One million child deaths have been avoided in India from 2005-2015, but that number could have been three times greater if proper national child health programs were in place, according to a new study. The reduction is driven by significant drops in mortality from pneumonia, diarrhea, tetanus and measles. The study found a 3.3% annual decline in mortality rates of infants younger than one month old, and 5.4% for those ages one month to 5 years.The authors noted that in the last decade the government of India has modestly increased its traditionally low level of public spending on health, as well as launching programs to encourage women to give birth in hospitals and for children to have a second dose of measles vaccine.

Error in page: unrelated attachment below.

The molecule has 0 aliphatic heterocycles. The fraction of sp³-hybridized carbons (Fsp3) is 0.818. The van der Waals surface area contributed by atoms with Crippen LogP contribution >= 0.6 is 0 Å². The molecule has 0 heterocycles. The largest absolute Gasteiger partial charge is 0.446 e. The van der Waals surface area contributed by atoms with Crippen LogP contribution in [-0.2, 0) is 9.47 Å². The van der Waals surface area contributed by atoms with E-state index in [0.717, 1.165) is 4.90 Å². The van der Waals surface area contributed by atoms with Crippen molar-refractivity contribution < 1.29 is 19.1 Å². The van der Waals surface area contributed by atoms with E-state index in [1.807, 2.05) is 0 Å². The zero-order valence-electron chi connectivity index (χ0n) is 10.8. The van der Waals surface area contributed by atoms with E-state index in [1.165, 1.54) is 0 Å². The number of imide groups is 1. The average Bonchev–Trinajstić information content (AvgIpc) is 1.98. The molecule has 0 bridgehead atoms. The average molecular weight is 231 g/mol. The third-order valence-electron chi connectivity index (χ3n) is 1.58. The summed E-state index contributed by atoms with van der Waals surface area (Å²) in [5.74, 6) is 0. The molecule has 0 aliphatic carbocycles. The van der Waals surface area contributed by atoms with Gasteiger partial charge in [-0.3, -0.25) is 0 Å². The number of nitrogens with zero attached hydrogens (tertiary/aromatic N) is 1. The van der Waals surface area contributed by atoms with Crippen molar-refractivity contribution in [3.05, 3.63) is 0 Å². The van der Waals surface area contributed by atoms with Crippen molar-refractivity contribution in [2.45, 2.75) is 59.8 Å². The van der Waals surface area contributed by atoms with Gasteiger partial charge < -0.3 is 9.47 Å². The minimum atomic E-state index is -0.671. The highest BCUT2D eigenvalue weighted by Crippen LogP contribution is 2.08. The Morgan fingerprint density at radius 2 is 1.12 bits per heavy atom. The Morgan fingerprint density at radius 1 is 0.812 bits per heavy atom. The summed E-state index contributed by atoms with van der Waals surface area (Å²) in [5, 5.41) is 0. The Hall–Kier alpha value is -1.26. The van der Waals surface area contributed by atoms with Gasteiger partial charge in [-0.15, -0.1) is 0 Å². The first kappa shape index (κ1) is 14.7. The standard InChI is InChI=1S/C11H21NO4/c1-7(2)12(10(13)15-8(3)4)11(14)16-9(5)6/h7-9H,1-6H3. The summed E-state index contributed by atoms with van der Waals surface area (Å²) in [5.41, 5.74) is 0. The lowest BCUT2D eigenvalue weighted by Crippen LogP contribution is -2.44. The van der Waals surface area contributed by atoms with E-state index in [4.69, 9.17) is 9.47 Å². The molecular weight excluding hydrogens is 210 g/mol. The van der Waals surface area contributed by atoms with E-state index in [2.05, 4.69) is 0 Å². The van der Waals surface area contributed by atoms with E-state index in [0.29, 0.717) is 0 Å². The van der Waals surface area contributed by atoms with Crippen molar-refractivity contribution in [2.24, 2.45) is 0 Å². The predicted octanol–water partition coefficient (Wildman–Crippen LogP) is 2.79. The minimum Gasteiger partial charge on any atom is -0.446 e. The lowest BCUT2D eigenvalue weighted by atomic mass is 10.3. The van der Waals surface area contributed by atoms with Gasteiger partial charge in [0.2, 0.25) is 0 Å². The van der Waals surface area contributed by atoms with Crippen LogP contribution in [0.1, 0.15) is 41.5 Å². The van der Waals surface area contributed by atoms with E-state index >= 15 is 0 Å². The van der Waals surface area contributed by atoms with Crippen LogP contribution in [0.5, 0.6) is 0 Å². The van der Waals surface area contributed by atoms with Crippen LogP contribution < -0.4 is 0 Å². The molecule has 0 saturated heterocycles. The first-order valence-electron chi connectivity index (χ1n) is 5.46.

Dr. Prabhat Jha, Dalla Lana School of Public Health, University of Toronto; Centre for Global Health Research, St.Michael’s Hospital, ON, Email: firstname.lastname@example.org
Original paper published in The Lancet on September 19, 2017.